We did have a couple of stops to make, so it was around 1700 by the time we got away. It was a flat calm trip, with no wind and an small opposing current to slow us down. There were surprisingly few boaters heading out, and nothing as far as junk/deadheads in the water to contend with, so a very un-eventful trip down. We did pass some friends from our PRM dock, as they were returning back from a trip, but that was about it. We got in around 2015, rafted up to 'Persistence', and began to enjoy the warm dock hospitality.
The wind blew up a bit overnight and we awoke to clouds and a spit of rain. BPSP had reserved the pavilion adjacent the dock, and supplied a delicious assortment of goodies for breakfast. They planned out a bevy of activities -a trail walk over to China Caves, an abbreviated Weather seminar, and a mini treasure hunt for the kids. Dinner was a potluck appie, with BSPS again supplying the main deli meat, buns, and fixin's (a imposed fire ban altered the original burger plan). Everyone enjoyed themselves, and it was followed up with acknowledgements (and a little good natured ribbing) for all those that helped out with the event. After that, there was a short sing-along of sea songs. A good time had by all.
The wind came up even more Saturday night -I was awoken not by the wind, but by Elsa, who WAS awoken by it. After her & Lisa confirmed we were still tied securely to the boat we were rafted to, everyone made there way back to sleep. We were awoken Sunday morning by the sounds of rain, and needing to make a final decision on when to depart. Needing a 2.0ft tide for departure, that meant we would need to depart either before 1000, or after 1430. The wind forecast for the morning was 10-15 , increasing in the afternoon to SE 15-25kn. Getting underway seemed the prudent thing to do, so we after preparing for departure, we cast off.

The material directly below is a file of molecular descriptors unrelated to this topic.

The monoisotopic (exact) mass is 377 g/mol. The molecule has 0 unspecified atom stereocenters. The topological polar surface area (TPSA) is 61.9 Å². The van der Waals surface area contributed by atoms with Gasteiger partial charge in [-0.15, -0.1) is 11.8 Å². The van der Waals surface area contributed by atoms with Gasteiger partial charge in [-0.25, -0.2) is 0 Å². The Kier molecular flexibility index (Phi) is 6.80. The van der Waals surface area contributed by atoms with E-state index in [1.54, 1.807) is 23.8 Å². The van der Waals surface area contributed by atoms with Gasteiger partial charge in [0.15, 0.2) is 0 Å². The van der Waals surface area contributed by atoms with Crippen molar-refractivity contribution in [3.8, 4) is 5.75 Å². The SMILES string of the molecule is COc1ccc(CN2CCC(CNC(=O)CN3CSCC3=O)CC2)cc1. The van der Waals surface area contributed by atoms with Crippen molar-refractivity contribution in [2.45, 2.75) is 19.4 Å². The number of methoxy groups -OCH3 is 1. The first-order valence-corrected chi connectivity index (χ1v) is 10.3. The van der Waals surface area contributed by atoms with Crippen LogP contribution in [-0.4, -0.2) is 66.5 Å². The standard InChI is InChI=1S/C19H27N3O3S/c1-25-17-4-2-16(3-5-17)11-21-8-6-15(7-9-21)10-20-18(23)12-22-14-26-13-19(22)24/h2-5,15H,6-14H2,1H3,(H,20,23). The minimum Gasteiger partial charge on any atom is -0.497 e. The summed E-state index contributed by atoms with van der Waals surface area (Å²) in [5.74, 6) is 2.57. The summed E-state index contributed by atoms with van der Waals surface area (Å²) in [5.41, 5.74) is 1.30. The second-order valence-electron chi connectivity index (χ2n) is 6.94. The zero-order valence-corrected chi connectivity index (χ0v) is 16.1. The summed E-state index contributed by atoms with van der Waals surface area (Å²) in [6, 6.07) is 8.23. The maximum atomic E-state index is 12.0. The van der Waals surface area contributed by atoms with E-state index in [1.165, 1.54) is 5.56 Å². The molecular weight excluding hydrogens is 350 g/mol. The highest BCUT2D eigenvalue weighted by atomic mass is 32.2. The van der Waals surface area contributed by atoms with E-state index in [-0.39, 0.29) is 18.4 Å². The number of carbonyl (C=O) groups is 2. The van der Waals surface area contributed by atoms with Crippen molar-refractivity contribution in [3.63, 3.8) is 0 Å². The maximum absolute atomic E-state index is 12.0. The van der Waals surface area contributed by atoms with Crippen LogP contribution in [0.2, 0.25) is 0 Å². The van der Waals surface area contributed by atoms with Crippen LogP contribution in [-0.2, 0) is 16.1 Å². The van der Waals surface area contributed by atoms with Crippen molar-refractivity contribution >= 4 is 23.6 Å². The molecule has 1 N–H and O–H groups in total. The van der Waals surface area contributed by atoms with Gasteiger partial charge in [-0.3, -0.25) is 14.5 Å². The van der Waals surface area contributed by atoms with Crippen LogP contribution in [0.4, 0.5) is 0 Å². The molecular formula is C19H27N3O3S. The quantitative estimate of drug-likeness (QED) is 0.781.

As it turned out, there wasn't much wind at all. After we past Little Sucia, there was enough to warrant motor-sailing with the genoa (something that I hadn't done with the girls before), so we talked through the why's, how's, and what to do's and proceeded to make it so. It actually takes much longer to explain these things sometimes, but it helps the girls feel more comfortable, so I'm happy to take the time. Anyways, we kept that going for a couple of miles past Patos, till the wind died completely. We motored for a while, until the wind began to pick up again, and we motor-sailed the last 6 or so miles. We gained anywhere from .75 to 1.1 kn. in additional boat speed, which helped, but what I was most glad to see, was they also recognized how much the sail steadied down the boat, because the wave action was much more noticeable once we furled. Dockings continue to improve; both at the pump out, and our slip are becoming more fluid and confident. I think we're going to get the hang of this boat yet!